**This is an assortment of math project ideas and puzzles. I'd love to hear of any different math brain teasers that aren't represented here. Another good place to look for math games for kids is math ixl.**

**Equipment:**

You will need approximately one deck of cards for each student. On the plus side, mixing all the cards together is no problem. In fact, I started keeping my ruined decks of cards in a box as complete decks are not necessary. Just throw away the bent cards and keep the rest.

**Play:**

There are several variations depending on the level of your students.

Set aside the Jacks, Queens and Kings. Aces count 1. Red cards are negative and Black cards are positive. Groups of 2 to 4 students are good for this.

**Addition/Subtraction** - Each player plays a random card stating the
value. A six of hearts would be "negative six" the next player
plays a 4 of spades and would say "negative two", because the
negative six and his positive 4 make a negative two. The next player plays a 3
of diamonds for a "negative five".

**Multiplication/Division** -
Add the Royal cards (Jack, Queen, and King). Play the Addition/Subtraction
game except when a black Royal is played you multiply, when a red Royal is
played you divide.

Say the first card played is a Queen of Spades play another card. This means the next card played is a multiple. We're at zero now so when I play a six of clubs, I say "zero" (0 times six). The next card is a nine of spades, that player says "nine". Next card Queen of Hearts so play another card, it's an eight of spades and nine divided by 8 gives us a total of 9/8ths or we'd accept 1 and 1/8th. The next card is a six of diamonds for a total of 9/8 minus 6 or "negative 4 and 7/8", I'd accept -39/8.

You get the idea. You can see that Multiplication/Division will slow things down a bit. Realistically, you could let the students use a calculator and call out decimals for this one.

Not too original here, a lot of you may have learned this one in scouts.

**Equipment:**

A yard stick (or a meter stick)

A tape measure

About 3' of rope (or 1 meter - I'm not picky)

A building

A sunny day

**T****he Project:**:

Say there's this building and you want to figure it's height. The problem is that no one will let you actually climb a ladder or something and measure it. Heck, your tape measure probably isn't that long anyway.

You have to do this fairly quickly and accurately or you will get mixed results. Find level, flat, ground and stand your yardstick perpendicular to it. Now measure the shadow.

Meanwhile, have someone take the tape measure and measure the shadow of the building (again you want to end up measuring a line that is perpendicular to the building).

Let the building's height be h. The building's shadow is bs, and the yardstick's shadow is ys. We'll measure everything in inches so the yardstick will be 36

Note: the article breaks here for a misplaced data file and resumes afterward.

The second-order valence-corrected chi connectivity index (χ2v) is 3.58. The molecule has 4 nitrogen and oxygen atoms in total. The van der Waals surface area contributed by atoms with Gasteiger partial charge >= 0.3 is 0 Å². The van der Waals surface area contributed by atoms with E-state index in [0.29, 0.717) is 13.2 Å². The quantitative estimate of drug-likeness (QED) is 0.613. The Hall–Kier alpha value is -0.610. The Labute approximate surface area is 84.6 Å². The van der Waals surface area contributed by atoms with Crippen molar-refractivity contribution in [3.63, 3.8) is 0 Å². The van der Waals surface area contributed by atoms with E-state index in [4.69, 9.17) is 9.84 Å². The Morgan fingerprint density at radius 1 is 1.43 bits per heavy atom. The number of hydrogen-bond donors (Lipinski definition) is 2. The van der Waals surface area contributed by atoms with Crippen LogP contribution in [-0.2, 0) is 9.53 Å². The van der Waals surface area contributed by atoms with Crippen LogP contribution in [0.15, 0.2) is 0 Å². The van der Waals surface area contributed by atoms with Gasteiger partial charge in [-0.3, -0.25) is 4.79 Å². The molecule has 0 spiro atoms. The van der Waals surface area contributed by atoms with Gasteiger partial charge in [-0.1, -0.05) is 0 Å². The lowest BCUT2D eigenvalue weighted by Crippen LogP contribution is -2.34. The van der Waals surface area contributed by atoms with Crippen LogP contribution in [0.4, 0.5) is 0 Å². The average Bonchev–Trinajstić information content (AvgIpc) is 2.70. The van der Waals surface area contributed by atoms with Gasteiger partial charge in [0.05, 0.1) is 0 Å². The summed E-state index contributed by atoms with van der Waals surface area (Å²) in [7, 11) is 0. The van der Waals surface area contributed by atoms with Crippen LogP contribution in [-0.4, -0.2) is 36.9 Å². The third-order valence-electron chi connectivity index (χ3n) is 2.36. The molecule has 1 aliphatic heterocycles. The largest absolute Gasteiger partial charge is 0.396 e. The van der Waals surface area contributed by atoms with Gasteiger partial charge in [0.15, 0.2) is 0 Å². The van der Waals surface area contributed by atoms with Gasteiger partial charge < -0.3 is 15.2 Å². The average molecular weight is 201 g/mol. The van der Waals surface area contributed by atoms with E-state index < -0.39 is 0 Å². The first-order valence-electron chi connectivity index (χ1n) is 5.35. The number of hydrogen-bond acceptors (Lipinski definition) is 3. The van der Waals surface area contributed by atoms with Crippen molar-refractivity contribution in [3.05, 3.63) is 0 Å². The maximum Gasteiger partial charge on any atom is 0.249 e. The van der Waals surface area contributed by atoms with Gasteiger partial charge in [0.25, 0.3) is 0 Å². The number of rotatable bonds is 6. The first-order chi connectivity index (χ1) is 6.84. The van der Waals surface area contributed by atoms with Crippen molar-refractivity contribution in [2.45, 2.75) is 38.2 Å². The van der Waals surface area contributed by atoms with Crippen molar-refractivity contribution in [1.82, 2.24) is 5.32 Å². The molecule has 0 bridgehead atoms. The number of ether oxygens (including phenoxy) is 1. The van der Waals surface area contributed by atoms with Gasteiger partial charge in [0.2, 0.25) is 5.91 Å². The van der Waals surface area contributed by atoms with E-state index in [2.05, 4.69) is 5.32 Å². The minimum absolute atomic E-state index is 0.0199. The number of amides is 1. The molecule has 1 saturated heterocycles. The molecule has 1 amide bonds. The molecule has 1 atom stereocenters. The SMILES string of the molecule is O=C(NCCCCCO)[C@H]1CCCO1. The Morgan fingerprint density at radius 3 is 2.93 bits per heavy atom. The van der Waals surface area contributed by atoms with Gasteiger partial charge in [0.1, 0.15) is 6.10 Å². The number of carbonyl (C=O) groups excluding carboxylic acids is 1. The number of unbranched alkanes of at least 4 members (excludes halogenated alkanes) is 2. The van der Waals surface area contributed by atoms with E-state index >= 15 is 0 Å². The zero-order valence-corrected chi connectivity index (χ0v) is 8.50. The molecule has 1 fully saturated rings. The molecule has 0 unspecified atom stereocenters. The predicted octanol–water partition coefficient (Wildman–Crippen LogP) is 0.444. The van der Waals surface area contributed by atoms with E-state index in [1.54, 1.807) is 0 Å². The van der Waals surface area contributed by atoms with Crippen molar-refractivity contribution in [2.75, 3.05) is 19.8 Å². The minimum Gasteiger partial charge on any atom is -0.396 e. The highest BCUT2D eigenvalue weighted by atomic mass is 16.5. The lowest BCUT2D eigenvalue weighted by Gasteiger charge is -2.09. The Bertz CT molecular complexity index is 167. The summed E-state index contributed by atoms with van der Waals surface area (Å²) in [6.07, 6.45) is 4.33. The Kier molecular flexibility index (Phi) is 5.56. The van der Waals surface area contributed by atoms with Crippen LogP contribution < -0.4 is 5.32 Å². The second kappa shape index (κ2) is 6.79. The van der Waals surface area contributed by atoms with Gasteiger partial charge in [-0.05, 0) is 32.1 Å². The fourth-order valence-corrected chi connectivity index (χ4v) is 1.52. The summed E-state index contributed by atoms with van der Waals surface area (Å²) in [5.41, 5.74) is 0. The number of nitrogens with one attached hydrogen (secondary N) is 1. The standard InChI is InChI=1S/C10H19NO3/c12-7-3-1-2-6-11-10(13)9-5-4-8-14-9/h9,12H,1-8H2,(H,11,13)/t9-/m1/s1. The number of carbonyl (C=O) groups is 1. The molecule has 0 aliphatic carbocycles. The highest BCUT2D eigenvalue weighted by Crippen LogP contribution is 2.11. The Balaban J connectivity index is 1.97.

so - h/bs = 36/ys If I multiply both sides by bs I get h=36(bs)/ys - plug in the measurements and h is the height of the building.

**Why does this work?**

The sun is about 149,597,870,700 meters or 92,955,807 miles from the earth. Of course the distance varies, but my point is that it is a long way off. Sunlight travels all the way from the sun to the earth, hitting the earth with nearly parallel beams of light. So, by the mathematical laws concerning parallel lines the heights divided by the shadows should be proportional.

If you did math project idea #2 you now know how tall the building is. If you want to make a scale model of the front of the building - you've come to the right place. If this is a brick building I recommend this site in England that lets you print out scale model bricks for free! It's called Paperbrick

Cardboard or heavy construction paper

Something to cover it with that looks like the building

Digital Camera (or smart phone)

Printer

Make a scale model of the front of your building. Take a photograph of a window from a measured distance from the window. Measure the window and the picture of the window. How far off from the scale of the building facade are they. Change the distance from the window to correctly make them proportionate. If you half the distance, you double the size of the picture of the window. If you double the distance, you double the size.

Once you have the correct scale, have your friends stand in the window. Take the picture and print it off on photographic paper - so it shines like glass.

This one is pretty easy.

Step 1) Cut a triangle from a piece of paper. Discuss the fact that all three angles will add up to 180 degrees for any triangle.

Step 2) Discuss the fact that a straight line measures 180 degrees.

Step 3) Tear the triangles into three pieces.

Step 4) Re-Assemble the pieces so that all three points or angles of the original triangle are touching each other, arranged so they form a straight line.

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